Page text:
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The Tree of Life (2011)

20th Century Fox Home Entertainment
Blu-ray Disc Released: 10/11/2011

All Ratings out of
Movie: 1/2
Extras: 1/2

Review by Mike Long, Posted on 10/19/2011

If you're visiting this website, then you most likely watch a lot of movies. How much is "a lot"? I don't know, but I do know that I've seen a lot of movies. Thousands? A million? Who knows? One thing is for certain, after decades of watching movies, at times I feel as if I'm simply watching the same film over and over. (See my recent review for The Howling Reborn for examples of this.) So, when a movie which is actually different comes along, it can certainly take one surprise. It's like stumbling across a new breed of animal -- there's excitement and shock and an uncertainty on how to take it. This was my reaction to Terence Malick's The Tree of Life, a flawed, but unique movie.

The Tree of Life's narrative is a bit tricky, but essentially it tells the story of the O'Brien family and offers a snapshot of their lives from the 50s. The family consists of Mr. O'Brien (Brad Pitt), Mrs. O'Brien (Jessica Chastain), and their three sons, Jack (Hunter McCracken), R.L. (Laramie Eppler), and Steve (Tye Sheridan). The bulk of the story is told through Jack's eyes, as we get a mixture of boyhood fun and adventure with his brothers, as well as family turmoil, as Jack rebels against his strict father. This is all done as a flashback, as we see adult Jack (Sean Penn), who is clearly dealing with some tragic news.

The thing which makes The Tree of Life unique isn't the story, but the way in which it is told. Malick has created a film where the story takes a backseat to the sensory experience of the film. To me, the movie had the feeling of what it would be like to try and experience someone else's memories. We rarely get what could be considered a "scene" in the classic sense in the movie. Instead, it is made up of little snippets of visuals, showing Jack and the family doing various things. There is always a sense of place, as most of the action takes place in the family's home, but there is rarely a sense of time. We see the boys as babies, but after that, there is no way of knowing if what we are seeing is taking place in chronological order. The movie is a mixture of shots showing the family and some handheld POV shots, again enhancing that feeling of looking through someone else's eyes. We don't always know exactly what is happening in a given scene, as there is often little in what we normally get in the way of framing a scene, but we get somehow feel what the characters are experiencing.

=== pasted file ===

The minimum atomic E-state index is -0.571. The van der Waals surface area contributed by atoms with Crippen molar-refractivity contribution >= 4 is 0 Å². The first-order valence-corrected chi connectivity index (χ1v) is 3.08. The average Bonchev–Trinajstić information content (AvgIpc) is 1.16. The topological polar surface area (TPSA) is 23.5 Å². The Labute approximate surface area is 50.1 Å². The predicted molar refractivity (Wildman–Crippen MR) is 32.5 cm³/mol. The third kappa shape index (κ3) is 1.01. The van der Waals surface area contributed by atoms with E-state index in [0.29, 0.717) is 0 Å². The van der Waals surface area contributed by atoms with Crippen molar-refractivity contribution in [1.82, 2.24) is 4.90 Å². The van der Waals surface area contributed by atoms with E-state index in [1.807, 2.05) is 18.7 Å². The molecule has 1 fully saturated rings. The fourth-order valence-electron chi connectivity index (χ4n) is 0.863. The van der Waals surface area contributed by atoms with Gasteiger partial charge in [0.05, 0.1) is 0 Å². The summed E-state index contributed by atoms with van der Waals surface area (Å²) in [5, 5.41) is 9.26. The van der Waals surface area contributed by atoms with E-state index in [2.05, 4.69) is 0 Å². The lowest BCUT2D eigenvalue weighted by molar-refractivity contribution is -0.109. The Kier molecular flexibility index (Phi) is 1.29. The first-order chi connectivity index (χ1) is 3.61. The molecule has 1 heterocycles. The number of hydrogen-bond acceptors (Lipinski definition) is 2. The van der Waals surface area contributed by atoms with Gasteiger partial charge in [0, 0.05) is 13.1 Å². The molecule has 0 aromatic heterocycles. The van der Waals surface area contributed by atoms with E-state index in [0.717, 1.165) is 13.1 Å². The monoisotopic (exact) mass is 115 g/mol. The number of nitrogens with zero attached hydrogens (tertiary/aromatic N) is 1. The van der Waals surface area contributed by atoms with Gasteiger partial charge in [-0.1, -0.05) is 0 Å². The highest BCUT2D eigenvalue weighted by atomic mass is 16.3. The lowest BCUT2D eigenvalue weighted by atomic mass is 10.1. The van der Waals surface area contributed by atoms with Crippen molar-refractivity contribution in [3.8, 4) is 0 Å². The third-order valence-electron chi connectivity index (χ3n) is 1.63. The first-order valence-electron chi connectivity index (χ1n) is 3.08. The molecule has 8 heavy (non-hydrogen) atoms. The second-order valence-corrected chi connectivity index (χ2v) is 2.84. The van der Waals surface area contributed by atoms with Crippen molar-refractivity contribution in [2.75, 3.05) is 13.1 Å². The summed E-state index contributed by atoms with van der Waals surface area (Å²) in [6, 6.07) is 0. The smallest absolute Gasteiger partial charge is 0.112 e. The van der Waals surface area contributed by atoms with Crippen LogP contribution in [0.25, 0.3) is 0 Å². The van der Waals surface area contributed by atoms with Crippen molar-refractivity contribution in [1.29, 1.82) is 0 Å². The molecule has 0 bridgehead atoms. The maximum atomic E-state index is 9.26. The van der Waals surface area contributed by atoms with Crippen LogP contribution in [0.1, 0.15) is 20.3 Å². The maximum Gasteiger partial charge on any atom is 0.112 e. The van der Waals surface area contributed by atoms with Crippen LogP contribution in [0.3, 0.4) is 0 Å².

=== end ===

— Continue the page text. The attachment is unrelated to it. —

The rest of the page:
Making a movie like this is clearly a tricky exercise, and The Tree of Life illustrates the pros and cons of this approach. The movie asks us to let go of any pre-conceived notions of story and structure and to simply give into the experience. This is obviously a different way of doing things, and some viewers my be resistant to it. (I know that I was at first.) However, once you grasp where the movie is going, the journey is fascinating at times. Malick and his cinematographer Emmanuel Lubezki (and the five editors who worked on the movie) have done a great job of blending various visuals and visual styles to place us right in the action. We are there, even if we aren't sure what is happening.